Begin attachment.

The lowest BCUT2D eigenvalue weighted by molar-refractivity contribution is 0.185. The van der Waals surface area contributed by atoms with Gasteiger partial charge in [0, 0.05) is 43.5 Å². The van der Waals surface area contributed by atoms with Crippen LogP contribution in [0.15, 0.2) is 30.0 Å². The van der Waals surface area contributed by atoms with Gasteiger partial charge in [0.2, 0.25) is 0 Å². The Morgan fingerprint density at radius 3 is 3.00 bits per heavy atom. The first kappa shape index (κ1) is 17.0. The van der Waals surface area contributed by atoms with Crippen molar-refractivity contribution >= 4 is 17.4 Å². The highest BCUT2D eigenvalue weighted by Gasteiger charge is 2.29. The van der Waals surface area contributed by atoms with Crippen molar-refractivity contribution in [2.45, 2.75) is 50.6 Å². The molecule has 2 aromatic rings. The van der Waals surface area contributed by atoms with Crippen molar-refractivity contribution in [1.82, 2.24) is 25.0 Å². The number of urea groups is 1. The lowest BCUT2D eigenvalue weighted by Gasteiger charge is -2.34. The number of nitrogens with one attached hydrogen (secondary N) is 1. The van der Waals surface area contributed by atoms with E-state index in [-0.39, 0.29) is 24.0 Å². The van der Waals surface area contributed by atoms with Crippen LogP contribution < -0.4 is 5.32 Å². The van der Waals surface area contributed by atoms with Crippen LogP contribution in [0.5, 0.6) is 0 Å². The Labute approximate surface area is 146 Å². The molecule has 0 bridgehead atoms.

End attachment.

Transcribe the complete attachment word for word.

The lowest BCUT2D eigenvalue weighted by molar-refractivity contribution is 0.185. The van der Waals surface area contributed by atoms with Gasteiger partial charge in [0, 0.05) is 43.5 Å². The van der Waals surface area contributed by atoms with Crippen LogP contribution in [0.15, 0.2) is 30.0 Å². The van der Waals surface area contributed by atoms with Gasteiger partial charge in [0.2, 0.25) is 0 Å². The Morgan fingerprint density at radius 3 is 3.00 bits per heavy atom. The first kappa shape index (κ1) is 17.0. The van der Waals surface area contributed by atoms with Crippen molar-refractivity contribution >= 4 is 17.4 Å². The highest BCUT2D eigenvalue weighted by Gasteiger charge is 2.29. The van der Waals surface area contributed by atoms with Crippen molar-refractivity contribution in [2.45, 2.75) is 50.6 Å². The molecule has 2 aromatic rings. The van der Waals surface area contributed by atoms with Crippen molar-refractivity contribution in [1.82, 2.24) is 25.0 Å². The number of urea groups is 1. The lowest BCUT2D eigenvalue weighted by Gasteiger charge is -2.34. The number of nitrogens with one attached hydrogen (secondary N) is 1. The van der Waals surface area contributed by atoms with E-state index in [-0.39, 0.29) is 24.0 Å². The van der Waals surface area contributed by atoms with Crippen LogP contribution < -0.4 is 5.32 Å². The van der Waals surface area contributed by atoms with Crippen LogP contribution in [0.5, 0.6) is 0 Å². The Labute approximate surface area is 146 Å². The molecule has 0 bridgehead atoms.